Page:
Happy New Year and Welcome to the (soon-to-be, I hope) New Roaring Twenties
What a rollercoaster ride we’ve been on since my last new year’s newsletter. I hope you and yours are well, and finding reasons to smile despite the strange and difficult times we’re experiencing.
Since the initial March lockdown, I’ve been sheltering in place in my comfortable bunker (as I’ve come to call my home), alone with my dog Shayna. While I had some bad spells (who didn’t?), I managed to keep a somewhat even keel by choosing to treat the whole episode as an extended writing retreat. Up until last Wednesday, the words were flowing rather well, including making a decent dent into the first draft of a new novel Women of a New Moon.
Throughout my isolation, I often fantasized about what it will be like once I’m released. I imagined all of us being freed from fear by vaccinations, so that we can safely gather with (and hug!) family and friends, dance to live music, and mix with strangers in theaters, restaurants and art gallery openings. As I had written in a previous newsletter:
I crave the fellowship of artists, writers and all kinds of creative thinkers…. I need them almost as much as I need air and water and chocolate…. It helps me see beyond my here and now, and inspires me to reach deeper and wider in my own work.
It’s this craving that gave me hope. I was sure that others must feel the same, just as folks from 100 years ago did when they were freed from the terrors of World War I and the Spanish flu pandemic. Back then, the sudden release of tensions resulted in creative thinkers of all kinds exploring new ideas and inspiring each other to develop revolutionary works that still excite us. The collaborations and competitions, the innovations and creative wild abandon that shook the art world was the most lasting effect of the roaring 1920s. Certainly, I decided, the same would have to be true at the other end of this Covid-19 tunnel.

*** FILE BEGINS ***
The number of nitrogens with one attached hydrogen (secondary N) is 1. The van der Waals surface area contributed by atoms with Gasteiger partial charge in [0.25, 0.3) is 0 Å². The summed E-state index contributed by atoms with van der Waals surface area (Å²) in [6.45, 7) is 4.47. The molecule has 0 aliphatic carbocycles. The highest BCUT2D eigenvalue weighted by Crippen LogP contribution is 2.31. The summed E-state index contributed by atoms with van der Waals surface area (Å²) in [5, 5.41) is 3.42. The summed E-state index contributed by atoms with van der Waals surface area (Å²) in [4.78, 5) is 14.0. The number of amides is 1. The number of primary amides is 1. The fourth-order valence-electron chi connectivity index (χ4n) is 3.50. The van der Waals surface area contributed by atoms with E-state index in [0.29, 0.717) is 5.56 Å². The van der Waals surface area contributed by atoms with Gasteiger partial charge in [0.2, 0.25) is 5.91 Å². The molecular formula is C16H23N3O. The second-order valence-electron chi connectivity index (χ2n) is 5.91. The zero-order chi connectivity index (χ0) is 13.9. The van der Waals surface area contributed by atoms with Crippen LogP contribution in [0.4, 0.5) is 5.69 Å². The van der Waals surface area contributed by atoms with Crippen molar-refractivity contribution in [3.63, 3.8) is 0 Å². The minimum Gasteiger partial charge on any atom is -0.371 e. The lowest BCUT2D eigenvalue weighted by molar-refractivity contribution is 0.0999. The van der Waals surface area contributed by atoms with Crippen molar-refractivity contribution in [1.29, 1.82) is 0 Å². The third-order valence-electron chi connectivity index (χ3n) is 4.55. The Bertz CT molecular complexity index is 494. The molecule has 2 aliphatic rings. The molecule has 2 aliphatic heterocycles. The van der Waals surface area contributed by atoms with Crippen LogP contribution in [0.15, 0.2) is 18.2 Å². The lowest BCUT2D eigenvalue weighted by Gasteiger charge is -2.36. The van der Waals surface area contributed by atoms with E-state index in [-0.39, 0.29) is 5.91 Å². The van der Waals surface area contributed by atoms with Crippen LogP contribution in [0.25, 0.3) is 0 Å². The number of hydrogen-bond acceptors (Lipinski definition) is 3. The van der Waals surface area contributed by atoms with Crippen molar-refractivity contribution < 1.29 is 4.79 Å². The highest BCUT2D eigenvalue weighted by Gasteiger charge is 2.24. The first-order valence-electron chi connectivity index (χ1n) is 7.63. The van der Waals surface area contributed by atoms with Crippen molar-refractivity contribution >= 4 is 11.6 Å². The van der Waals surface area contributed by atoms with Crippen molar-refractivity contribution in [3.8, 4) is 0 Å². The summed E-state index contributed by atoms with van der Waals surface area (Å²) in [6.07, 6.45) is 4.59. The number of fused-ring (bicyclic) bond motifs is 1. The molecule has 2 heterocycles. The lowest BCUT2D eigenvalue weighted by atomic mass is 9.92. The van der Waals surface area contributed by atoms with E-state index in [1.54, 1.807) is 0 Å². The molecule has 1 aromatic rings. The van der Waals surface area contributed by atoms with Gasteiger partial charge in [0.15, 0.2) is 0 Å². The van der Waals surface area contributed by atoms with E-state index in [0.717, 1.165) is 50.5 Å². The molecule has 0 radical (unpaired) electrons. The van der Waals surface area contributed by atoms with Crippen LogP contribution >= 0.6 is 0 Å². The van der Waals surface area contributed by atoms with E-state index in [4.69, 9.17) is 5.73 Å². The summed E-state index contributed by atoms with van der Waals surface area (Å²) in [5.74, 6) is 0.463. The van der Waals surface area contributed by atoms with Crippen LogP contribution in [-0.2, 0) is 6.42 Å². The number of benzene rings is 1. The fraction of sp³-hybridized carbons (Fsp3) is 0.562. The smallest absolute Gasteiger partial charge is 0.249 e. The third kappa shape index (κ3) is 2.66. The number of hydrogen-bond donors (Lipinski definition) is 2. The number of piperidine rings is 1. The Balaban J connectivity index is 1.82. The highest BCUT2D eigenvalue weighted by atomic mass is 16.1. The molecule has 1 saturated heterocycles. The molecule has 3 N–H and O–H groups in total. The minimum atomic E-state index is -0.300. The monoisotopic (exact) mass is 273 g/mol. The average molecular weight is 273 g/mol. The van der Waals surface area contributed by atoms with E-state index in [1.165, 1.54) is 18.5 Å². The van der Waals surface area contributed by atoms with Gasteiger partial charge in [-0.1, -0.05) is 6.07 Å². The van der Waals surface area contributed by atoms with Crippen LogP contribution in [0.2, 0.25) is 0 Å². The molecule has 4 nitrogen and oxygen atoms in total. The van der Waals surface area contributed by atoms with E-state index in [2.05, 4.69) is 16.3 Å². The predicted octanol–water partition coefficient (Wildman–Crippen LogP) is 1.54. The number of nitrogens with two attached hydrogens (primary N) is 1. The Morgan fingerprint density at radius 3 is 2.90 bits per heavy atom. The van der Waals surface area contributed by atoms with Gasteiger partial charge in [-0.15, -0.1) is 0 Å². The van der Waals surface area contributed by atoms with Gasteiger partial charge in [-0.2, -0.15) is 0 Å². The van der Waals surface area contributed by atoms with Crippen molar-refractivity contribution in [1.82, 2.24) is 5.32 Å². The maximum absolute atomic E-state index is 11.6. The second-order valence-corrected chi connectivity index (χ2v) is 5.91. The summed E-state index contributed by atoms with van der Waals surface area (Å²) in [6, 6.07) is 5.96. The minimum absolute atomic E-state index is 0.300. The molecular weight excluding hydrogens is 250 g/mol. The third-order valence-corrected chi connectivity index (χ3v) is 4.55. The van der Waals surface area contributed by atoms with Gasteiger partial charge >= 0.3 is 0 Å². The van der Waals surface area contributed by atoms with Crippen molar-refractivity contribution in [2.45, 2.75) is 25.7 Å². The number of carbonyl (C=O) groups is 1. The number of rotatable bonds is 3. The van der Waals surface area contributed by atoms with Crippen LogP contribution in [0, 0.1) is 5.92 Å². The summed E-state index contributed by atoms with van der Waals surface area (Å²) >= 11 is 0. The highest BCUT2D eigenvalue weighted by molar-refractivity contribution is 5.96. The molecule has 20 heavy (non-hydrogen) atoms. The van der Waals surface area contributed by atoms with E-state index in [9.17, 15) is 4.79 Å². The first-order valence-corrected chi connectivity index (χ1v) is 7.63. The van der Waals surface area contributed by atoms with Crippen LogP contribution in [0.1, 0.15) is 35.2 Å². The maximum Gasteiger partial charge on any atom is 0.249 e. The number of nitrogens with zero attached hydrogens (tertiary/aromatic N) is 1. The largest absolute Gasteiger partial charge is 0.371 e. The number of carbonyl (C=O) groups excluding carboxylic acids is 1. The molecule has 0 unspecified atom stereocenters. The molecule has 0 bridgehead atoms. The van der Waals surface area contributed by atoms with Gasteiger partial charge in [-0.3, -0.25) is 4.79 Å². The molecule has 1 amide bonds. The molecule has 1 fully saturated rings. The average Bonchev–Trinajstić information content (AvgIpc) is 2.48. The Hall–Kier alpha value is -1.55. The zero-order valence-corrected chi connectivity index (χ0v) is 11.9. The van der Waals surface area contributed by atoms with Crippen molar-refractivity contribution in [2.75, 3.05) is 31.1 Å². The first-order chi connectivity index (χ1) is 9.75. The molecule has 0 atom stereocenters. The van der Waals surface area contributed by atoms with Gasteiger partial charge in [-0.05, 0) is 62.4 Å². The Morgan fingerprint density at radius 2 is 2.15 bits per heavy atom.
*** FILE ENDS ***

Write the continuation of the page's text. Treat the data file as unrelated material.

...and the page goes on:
So, last Monday, on January 4th, I wrote a rather optimistic essay Welcome to the (soon-to-be) Roaring Twenties.
Two days later, our world turned upside down when domestic terrorists attacked the heart of our democracy. Beyond the devastation we all felt and are continuing to feel, I began to question the current relevance of my seemingly pollyannish dreams in the face of such staggering events.
It took an email from David Zarko, the playwright, to remind me that these are the times that we most need the arts. David is creating a play based on my husband Daniel Grotta’s novella Honor. Unfortunately, the project has been stalled for a while. But as David wrote to me:
“The themes of honor, duty, regard for others, and kindness that the story promotes are what is needed right now.”
Then, he added, “A good, resonant, truthful story has enormous power, more power than the demagogue or would-be autocrat. We are storytellers. Let’s get back to work.”
Of course, David is right. Now more than ever, we need the arts, not just to help lift our spirits, but to inspire creative thinking in all aspects of our lives, and to stand as examples of what human beings should be and can achieve. And we can’t wait until we can safely be in the same room; the new Roaring Twenties have to start now. Let our brainstorming and mutual inspirations set us off into new directions, to develop innovations not only in the arts, but also in business, manufacturing, education, and maybe even in government. What the innovations will be, I have no idea, but that’s the point of creative synthesis. And that’s why the twenties will roar.
What innovations do you think will develop in the next few years? How do you think the arts will help us to achieve them?
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